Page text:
Universities in the US must forget stereotypes in admissions
Over the past years, the admissions rates for top colleges and universities have generally decreased. With more and more students applying to and limited spaces in these prestigious institutions, admissions officers have no choice but to reject seemingly perfect students.
Unsurprisingly, rejection doesn’t sit well with many students and, thus, is a topic of controversy spread across the nation. This is especially true for many Asian-Americans who blame affirmative action, claiming that they were rejected in favor of less qualified students.
There is some basis for the complaints about the influence of race in college admissions.
A story in the LA Times backed by research from Princeton University shows that African-American applicants at Princeton essentially had 230 points added to their SAT score while Hispanic students received 185. On the other hand, Asians were penalized 50 points.
Brian Taylor, the director of Ivy Coach, urges his Asian-American clients to try to appear “less Asian” in their applications.
Indeed, if it weren’t for affirmative action, top universities might soon become majority Asian. For example, one of the top-ranked universities in the nation, University of California Berkeley, has race-blind admissions and admitted 5,017 Asian-Americans out of 12,813 admissions.
However, the biggest problem behind the reasoning of many angry Asian students and their parents is that they are looking at “qualifications,” such as SAT scores, GPA and extracurricular activities as justification for their admissions to top universities.
At surface value, it is indeed unfair for a student with a perfect SAT score, perfect GPA and stellar extracurricular achievement to be rejected in favor of a less perfect student. But, when you dig deeper, affirmative action seems to become more and more reasonable.
All-important statistics like GPA and SAT score are easily influenced by money. A chart from The Washington Post shows that students from families that make over $200,000 a year score, on average, 388 points higher on the SAT than students from families that make less than $20,000 a year.
In fact, the average SAT score for each wage bracket is higher than the average SAT score for every lower-wage bracket.
Essentially, wealthier families have access to resources like tutors and specialized classes that poorer families cannot afford.
Unfortunately, Hispanic and African-American families make up a large portion of the lower-wage brackets in America.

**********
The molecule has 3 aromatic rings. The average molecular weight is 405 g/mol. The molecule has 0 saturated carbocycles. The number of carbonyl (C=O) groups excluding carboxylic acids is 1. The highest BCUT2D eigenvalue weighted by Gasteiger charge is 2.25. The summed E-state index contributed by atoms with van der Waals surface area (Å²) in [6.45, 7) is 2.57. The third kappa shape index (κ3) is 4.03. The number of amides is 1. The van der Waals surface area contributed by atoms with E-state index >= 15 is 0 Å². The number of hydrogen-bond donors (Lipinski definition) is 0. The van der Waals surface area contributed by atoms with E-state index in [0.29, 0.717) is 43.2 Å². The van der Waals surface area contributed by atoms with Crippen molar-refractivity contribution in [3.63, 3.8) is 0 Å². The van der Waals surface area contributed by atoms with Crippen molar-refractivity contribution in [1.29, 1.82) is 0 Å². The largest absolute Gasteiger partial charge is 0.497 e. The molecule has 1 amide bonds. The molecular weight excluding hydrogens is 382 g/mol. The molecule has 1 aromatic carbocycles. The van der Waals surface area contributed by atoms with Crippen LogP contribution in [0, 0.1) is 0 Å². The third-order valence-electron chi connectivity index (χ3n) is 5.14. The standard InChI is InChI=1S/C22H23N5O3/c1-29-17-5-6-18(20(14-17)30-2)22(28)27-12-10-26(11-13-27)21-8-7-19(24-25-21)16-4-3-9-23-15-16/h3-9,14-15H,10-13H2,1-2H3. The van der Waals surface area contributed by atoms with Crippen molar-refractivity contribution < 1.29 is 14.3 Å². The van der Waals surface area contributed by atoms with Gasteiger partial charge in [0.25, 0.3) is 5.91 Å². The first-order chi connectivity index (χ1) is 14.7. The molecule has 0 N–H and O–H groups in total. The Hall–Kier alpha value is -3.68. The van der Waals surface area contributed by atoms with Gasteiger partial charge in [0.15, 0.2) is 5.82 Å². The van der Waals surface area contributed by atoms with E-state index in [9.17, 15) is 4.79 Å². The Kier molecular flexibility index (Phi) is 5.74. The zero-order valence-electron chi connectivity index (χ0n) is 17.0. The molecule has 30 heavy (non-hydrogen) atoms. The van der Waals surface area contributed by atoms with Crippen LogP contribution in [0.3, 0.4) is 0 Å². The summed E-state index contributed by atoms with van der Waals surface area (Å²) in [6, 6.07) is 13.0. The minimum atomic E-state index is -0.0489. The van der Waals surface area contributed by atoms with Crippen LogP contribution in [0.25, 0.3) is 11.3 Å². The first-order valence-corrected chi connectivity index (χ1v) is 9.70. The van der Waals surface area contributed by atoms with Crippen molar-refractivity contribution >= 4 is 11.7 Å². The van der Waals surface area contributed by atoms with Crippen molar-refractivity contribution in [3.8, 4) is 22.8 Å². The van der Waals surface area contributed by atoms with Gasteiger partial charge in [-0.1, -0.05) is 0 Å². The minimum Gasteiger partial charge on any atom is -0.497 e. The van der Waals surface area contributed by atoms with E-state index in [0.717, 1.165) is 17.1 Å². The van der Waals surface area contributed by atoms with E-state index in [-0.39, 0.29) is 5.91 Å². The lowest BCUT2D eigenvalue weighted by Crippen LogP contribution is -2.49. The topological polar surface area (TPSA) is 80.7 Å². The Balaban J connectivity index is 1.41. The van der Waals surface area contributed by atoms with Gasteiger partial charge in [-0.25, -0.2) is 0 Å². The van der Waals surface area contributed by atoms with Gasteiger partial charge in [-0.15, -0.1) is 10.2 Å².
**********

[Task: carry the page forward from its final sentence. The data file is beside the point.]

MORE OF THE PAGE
Per The Washington Post, the median annual salaries of Mexican and Puerto Rican families in 2014 are $38,000 and $36,000 respectively. African-American families earn the least, with a median yearly salary of $35,000. In contrast, the national median annual salary is $53,657 and that of Asian-American families is over $74,000.
Thus, the massive difference between salaries of Asian families and minority families should throw out the argument of qualifications. Instead, it seems like admissions processes are looking more at an applicant’s personality and talent rather than raw stats.
As an Asian-American who will be attending college soon, I know all too well the mindsets of many of my peers. Many of us are name driven, attracted to the prestige and pride rather than to the education at these top schools.
In short, Asian-Americans appear too plastic and insincere in their college applications. Without a doubt, admissions officers see straight through their façade.
According to The Economist, Michael Wang, a student in California with a 4.67 weighted GPA, perfect ACT score and vast array of talents ranging from piano to math, was rejected from Stanford and every Ivy League school except for the University of Pennsylvania.
He adamantly insists that it’s his race that got him rejected and has filed complaints against two universities that rejected him.
Wang, like many other Asian applicants, has the perfect application at face value but doesn’t get the full picture.
Wang is like a machine, but colleges and universities are looking for humans. When he filed those two complaints, he embodied one of the biggest problems preventing more well-qualified Asian-Americans from being admitted to these top universities: arrogance. He believed that he was entitled to a spot in these prestigious universities, especially over students with a less flashy resume.
Although Asian-American students are commonly viewed as results-oriented and overzealous about academics, there are many who veer from those generalizations. In fact, many Asian-Americans who do get accepted into top universities deviate from typical stereotypes.
Nobody can doubt that Asian students have some of the best statistics in the nation, but given the financial success of Asians in America, perfect stats aren’t as impressive. In the end, it all boils down to who deserves it, not who is the most educated.